• Mon. Sep 25th, 2023


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Woman Whose Voice Was Heard in Surfside Rubble Is Identified

It was five hours after the collapse of a 13-story beachfront condominium building in Surfside, Fla., last June when rescue crews first heard a woman’s voice coming from under the rubble. It was faint but calm.

She told them she was trapped, between two mattresses or maybe between a mattress and a wall.

Rescue crews did not reach her in time, though they heard her for several more hours, fire officials said at a news conference last year. Her identity eluded investigators for months.

According to a report released this week by the Miami-Dade Fire Rescue Department, the woman was Theresa Velasquez, who was 36 at the time of her death.

She was a music industry executive from Los Angeles who had been visiting her parents at their apartment in the Champlain Towers South condominium. The three were among the 98 victims whose bodies were recovered from the collapsed building and identified, even as the mystery of the voice persisted.

“There were high emotions as many felt that the article misled the public to believe that the technical search crews burned and ultimately let a child die due to their actions,” Mr. Jadallah wrote in his report, calling some of the article’s claims “baseless and nonfactual.”

A spokeswoman for Gannett, which owns and publishes USA Today, said that the company was reviewing the report.

“The facts and the sourcing in our story are clear,” the spokeswoman, Lark-Marie Anton, said via email, declining to answer further questions.

Rescue crew members told Mr. Jadallah that during the search for the source of the voice, it was only possible to hear it when everything else was silent.

“Even the faintest whisper from the rescue crews or sloshing in the standing water negated any ability to hear the woman,” Mr. Jadallah wrote.

The voice sounded like that of a woman, not a child, and was consistent with that of a native English speaker, without a trace of a Spanish accent, he said. And she never called out for her parents, as a teenager might be expected to.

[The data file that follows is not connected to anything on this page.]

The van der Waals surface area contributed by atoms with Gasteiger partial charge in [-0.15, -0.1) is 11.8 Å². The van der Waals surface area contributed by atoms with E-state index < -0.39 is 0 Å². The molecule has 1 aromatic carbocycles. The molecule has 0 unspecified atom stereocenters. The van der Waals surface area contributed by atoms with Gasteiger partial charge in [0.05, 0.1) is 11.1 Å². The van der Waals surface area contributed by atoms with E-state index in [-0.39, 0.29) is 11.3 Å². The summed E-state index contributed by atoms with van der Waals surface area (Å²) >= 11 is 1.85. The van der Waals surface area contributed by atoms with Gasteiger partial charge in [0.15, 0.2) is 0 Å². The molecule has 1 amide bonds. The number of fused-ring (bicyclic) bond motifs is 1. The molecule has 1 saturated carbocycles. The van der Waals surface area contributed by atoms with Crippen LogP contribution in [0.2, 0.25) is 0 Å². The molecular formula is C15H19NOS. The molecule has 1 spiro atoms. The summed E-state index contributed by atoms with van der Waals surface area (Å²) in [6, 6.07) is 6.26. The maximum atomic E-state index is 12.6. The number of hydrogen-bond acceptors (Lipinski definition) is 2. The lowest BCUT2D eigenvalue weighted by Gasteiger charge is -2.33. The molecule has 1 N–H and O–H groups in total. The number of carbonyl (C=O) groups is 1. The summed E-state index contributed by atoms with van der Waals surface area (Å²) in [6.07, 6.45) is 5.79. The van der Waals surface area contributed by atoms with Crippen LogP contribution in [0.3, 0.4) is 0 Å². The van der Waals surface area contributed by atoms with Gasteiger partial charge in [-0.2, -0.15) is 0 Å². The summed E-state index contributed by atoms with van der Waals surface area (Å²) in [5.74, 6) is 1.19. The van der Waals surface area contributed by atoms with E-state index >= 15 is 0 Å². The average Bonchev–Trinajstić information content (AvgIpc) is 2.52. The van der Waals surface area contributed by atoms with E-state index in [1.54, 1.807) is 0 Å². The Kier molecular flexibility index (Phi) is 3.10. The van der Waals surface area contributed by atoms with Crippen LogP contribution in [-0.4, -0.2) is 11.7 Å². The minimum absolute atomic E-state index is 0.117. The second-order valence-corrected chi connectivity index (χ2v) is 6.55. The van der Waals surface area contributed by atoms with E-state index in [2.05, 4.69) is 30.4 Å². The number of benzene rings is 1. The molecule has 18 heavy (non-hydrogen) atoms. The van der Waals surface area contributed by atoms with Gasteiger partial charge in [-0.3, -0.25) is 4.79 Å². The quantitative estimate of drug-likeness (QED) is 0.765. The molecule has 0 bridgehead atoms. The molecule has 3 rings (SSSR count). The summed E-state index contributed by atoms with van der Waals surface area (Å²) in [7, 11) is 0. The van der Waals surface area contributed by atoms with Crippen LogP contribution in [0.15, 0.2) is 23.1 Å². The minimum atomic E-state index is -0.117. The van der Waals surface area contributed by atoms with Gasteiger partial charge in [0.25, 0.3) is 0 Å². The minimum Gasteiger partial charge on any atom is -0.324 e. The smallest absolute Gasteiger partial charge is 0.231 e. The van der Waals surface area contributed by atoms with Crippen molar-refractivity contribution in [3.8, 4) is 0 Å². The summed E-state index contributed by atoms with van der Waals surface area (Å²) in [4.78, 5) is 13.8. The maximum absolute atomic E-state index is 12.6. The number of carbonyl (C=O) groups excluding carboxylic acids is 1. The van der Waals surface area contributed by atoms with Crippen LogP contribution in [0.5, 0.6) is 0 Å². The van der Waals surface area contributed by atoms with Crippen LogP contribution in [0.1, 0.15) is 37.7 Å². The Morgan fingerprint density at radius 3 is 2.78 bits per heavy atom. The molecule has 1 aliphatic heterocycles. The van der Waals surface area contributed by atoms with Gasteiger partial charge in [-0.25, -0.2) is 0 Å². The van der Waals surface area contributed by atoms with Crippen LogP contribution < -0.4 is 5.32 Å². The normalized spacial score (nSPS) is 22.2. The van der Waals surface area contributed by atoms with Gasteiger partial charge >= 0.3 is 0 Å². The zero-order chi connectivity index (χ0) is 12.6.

There was no charring on Ms. Velasquez’s body, which was pulled from the rubble two weeks after the collapse, Mr. Jadallah said. Last December, the fire rescue notified the families of Ms. Velasquez and Ms. Barth of their conclusions, according to the report.

Ms. Velasquez’s brother David did not immediately respond on Wednesday to a request for comment. He told CBS Miami that he accepted the findings.

“There is no way to know 100 percent,” he said, “but it seems like the logical conclusion.”

Ms. Velasquez, along with her parents, Julio and Angela, had been in a third-floor apartment when the building crumbled and were among the 98 victims who perished. She had flown into Surfside only hours before the building gave way, The Miami Herald reported.

She lived in Los Angeles and was a music executive at Live Nation, where she was an “impassioned leader,” the company said in a statement last year. In 2020, Billboard named her on a list of top L.G.B.T.Q. music executives. She was also a D.J. who had toured internationally.

On social media, Ms. Velasquez captured the moments of her life, one filled with travel, and time with friends.

In a eulogy at a memorial service last July, David Velasquez described his younger sister as the coolest person he had ever met. He listed her many accomplishments, including degrees from Georgetown University and New York University, her talent in music, and the efforts she made to support the L.G.B.T.Q. community that she belonged to.

“Effortlessly cool, a planet with her own gravity where people got caught in her orbit,” he said. “She could do everything well, an absolute force of nature.”

Johnny Diaz contributed reporting from Miami.